From inside MS Word
File: save as plain text
when the file conversion dialog pops up, check MS-DOS
you'll get a warning that the text shown in red will not save correctly in the chosen encoding
check the "Allow character substitution"
the nasties are converted to web usable characters
That's always worked for me
CrustyAdmin...such a simple, elegant solution. Now, why couldn't I have figured that out? Thank you for that tip - it's simpler than the one I've found on my own (just a short while ago).
The "other" solution - I have also found something else that works. Copying from Word (with messed up characters) into Notetab Light removes these "bad" characters:
It DOESN'T clean up the ellipses (i.e. - three dots...), but it IS the only editor I've thus far found that will actually recognize Word's messed up version of the ellipses in the "find and replace" mode. Every other editor I've tried (Word, Notepad, Notepad++ and others) won't recognize those to do a find and replace (at least not at the default settings - perhaps with a plugin).
Actually I find it quicker to just cut and paste through notepad because I don't have to save and reopen any files or am I misunderstanding these instructions?
notepad won't get rid of all the special characters becasue (I think this is why) it uses a Windows character set.
The "trick" to my solution is the "when the file conversion dialog pops up, check MS-DOS " that forces you to use just plain ascii characters I think, but whatever it does, it gets rid of characters that notepad and most editors don't.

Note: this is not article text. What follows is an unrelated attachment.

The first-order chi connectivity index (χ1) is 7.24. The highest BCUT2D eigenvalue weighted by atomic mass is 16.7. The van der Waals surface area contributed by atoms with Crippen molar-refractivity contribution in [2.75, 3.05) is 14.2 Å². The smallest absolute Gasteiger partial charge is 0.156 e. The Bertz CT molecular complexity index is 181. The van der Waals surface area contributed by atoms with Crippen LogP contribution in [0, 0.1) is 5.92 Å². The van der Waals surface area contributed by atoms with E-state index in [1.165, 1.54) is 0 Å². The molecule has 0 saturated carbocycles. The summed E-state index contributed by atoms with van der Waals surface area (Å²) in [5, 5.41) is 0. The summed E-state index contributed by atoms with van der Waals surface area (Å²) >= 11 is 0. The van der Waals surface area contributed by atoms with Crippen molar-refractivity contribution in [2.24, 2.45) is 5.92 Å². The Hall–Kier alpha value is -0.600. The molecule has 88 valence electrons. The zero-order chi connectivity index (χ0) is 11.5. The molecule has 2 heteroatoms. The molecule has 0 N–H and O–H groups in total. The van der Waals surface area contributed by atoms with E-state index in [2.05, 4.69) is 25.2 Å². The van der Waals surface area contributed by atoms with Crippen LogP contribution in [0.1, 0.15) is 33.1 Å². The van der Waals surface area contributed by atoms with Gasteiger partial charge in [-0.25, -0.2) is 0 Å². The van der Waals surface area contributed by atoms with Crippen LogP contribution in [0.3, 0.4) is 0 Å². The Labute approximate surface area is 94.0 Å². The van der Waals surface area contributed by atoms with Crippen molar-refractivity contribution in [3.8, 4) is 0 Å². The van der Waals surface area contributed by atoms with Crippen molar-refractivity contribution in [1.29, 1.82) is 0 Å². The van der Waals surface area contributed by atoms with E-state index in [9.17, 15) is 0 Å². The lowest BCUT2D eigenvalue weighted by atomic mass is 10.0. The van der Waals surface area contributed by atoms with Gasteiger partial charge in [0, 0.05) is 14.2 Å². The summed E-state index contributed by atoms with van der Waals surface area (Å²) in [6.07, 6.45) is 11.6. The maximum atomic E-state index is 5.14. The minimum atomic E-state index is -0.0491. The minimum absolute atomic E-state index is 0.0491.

Paste to Notepad is quicker, but is not 100% depending on what special characters are in the doc.
BeeDeeDubbleU and CrustyAdmin - that is my experience exactly, i.e. - Notepad won't always get rid of Word's special characters. added: pardon me, I didn't mean "won't always," I meant "won't get rid of ALL of the bad characters."
[edited by: Canton at 5:06 pm (utc) on April 4, 2009]
I've never tried this .. but what about saving as HTML, then pasting in Notepad to get rid of Word's formatting? Pretty much same-same, I suppose.
I just did a cursory trial and '...' converted to '…' in the design view of Dreamweaver .. not so in the code view. Although when pasted in the code view, it does render as a slightly odd looking elipsis when viewed in Firefox.
I wrote a macro in "TextPad" that accomplishes a search and replace of all culprits from MSWord. As stated above, saving to .txt file within Word also works.
You will always need to clean up Word content prior to publishing. There is no way to get around what you are describing. I use Notepad++ in addition to FrontPage which has a Remove Formatting option that I don't use as much anymore. Notepad++ for the initial cleansing. And then find and replace for the curlies, m/n dashes, etc.
One you scrub, then you rebuild the content/formatting in your HTML editor.
Notepad is required as a middle mad to get rid of all the o:p stuff that you will find. And, there is probably more of that instead of content.